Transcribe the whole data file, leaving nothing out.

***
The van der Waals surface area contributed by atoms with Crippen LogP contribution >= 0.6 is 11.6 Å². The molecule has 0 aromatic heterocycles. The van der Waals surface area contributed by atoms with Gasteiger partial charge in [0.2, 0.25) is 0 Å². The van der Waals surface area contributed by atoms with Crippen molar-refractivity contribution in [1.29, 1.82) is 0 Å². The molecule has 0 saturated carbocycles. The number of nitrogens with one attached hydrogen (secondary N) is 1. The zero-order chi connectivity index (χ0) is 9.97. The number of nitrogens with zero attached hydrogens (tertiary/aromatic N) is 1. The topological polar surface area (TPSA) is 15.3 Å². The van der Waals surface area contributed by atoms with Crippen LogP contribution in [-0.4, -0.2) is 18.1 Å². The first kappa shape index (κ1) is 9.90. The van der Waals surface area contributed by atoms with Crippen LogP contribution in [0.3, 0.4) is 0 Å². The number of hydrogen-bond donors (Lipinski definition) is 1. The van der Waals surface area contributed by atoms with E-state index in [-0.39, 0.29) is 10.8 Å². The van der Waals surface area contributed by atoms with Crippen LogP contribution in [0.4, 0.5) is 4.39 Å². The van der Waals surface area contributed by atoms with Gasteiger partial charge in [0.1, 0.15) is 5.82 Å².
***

The van der Waals surface area contributed by atoms with Crippen LogP contribution >= 0.6 is 11.6 Å². The molecule has 0 aromatic heterocycles. The van der Waals surface area contributed by atoms with Gasteiger partial charge in [0.2, 0.25) is 0 Å². The van der Waals surface area contributed by atoms with Crippen molar-refractivity contribution in [1.29, 1.82) is 0 Å². The molecule has 0 saturated carbocycles. The number of nitrogens with one attached hydrogen (secondary N) is 1. The zero-order chi connectivity index (χ0) is 9.97. The number of nitrogens with zero attached hydrogens (tertiary/aromatic N) is 1. The topological polar surface area (TPSA) is 15.3 Å². The van der Waals surface area contributed by atoms with Crippen LogP contribution in [-0.4, -0.2) is 18.1 Å². The first kappa shape index (κ1) is 9.90. The van der Waals surface area contributed by atoms with Crippen LogP contribution in [0.3, 0.4) is 0 Å². The number of hydrogen-bond donors (Lipinski definition) is 1. The van der Waals surface area contributed by atoms with E-state index in [-0.39, 0.29) is 10.8 Å². The van der Waals surface area contributed by atoms with Crippen LogP contribution in [0.4, 0.5) is 4.39 Å². The van der Waals surface area contributed by atoms with Gasteiger partial charge in [0.1, 0.15) is 5.82 Å².